Barry Faulkner's 1936 "Constitution" mural in the rotunda of the National Archives, Washington, D.C.
Photograph in the Carol M. Highsmith Archive, Library of Congress, Prints and Photographs Division
Founders’ concern about fractured America relevant then, now
How are you celebrating the Fourth of July — with fireworks, a parade, a family cookout?
Try sharpening your news literacy skills! Our nation’s founders would be proud of you.
While they didn’t have to contend with the 24-hour news cycle, internet trolls or dangerous conspiracy theories, the Founding Fathers were concerned that misinformation and siloed thinking could weaken our young democracy.
In PoliticusUSA Tim Libretti, an Illinois university professor, wrote that the founders worries extended beyond meddling by foreign powers. They also were concerned about the vulnerability of the population to deceit and manipulation by their fellow citizens. However, the Founding Fathers put great stock in the people’s ability to make sound decisions based on facts that served the public good.
But John Adams had his doubts, Libretti noted. He feared that “human reason, and human conscience, … are not a match for human passions, human imaginations, and human enthusiasm.”
Factionalism, then and now
Adams wasn’t the only Founding Father with concerns. In America Magazine, a Jesuit publication, Matt Malone wrote that James Madison worried about factionalism, or the public breaking down into small, single-minded groups that act at the expense of the greater whole. And the Father of the Constitution provided an example: Tiny Rhode Island, which was beset by factionalism. “Madison believed that only a large society, occupying a vast expanse of space, could be effectively governed as a republic. If the place were too small, then like-minded people could too easily find one another and form a faction,” Malone wrote.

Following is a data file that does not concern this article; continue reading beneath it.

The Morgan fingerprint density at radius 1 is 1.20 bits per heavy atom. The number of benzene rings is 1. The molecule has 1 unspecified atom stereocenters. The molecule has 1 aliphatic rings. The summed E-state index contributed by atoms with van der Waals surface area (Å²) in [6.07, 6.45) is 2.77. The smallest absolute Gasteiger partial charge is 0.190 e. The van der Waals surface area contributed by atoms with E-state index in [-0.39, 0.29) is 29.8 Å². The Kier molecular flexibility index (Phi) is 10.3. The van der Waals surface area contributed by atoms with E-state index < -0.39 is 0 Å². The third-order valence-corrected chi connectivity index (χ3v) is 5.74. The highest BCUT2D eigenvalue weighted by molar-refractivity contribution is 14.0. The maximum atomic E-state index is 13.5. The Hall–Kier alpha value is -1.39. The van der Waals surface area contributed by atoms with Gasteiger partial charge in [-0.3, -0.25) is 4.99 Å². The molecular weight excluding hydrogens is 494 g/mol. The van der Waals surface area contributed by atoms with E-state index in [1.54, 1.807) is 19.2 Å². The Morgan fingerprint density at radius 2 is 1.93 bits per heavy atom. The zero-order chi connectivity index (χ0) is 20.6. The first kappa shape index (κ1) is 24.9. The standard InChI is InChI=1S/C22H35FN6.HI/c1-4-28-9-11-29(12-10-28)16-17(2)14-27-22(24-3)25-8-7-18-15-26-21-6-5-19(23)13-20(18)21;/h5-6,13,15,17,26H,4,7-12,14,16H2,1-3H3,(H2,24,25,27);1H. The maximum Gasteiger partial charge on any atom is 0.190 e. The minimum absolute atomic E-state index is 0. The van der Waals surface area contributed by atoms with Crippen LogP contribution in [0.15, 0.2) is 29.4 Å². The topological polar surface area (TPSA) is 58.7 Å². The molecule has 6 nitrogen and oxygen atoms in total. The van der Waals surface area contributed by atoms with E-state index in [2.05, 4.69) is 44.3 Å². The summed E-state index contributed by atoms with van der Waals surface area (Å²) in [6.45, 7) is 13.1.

He quotes Madison as saying,“In the extended republic of the United States a coalition of a majority of the whole society could seldom take place on any other principles than those of justice and common good.”
Today, millions of Americans need not cram themselves into 1,200 square miles — the size of Rhode Island — to form a powerful and destabilizing faction. Thanks to the internet and social media they can just look at their phones.
With little effort, anyone can find groups of like-minded, passionate people whose beliefs are often based on misinformation and conspiracy theories, with QAnon being one of the most widespread and dangerous. Many adherents were among the rioters who stormed the U.S. Capitol on Jan. 6, 2021.
Education is the antidote
What can you do on July 4 to stand up for the Republic? Become more news-literate so you are not vulnerable to conspiracy theories and factionalism.
And put your faith in the power of education, as Thomas Jefferson did. “I think by far the most important bill in our whole code is that for the diffusion of knowledge among the people. No other sure foundation can be devised for the preservation of freedom, and happiness,” he wrote in 1786.
Of course, his idea of diffusion of knowledge excluded enslaved Africans and all women.
At NLP, we strongly believe that education is the most effective and equitable approach to developing a more news-literate public. Our society relies on people who can think critically, engage responsibly with information, value our democracy and participate in keeping it robust. That’s why we hope you’ll spend some time with our resources to sharpen your ability to recognize misinformation. And please share that knowledge with your family, friends and network.
Happy Fourth of July!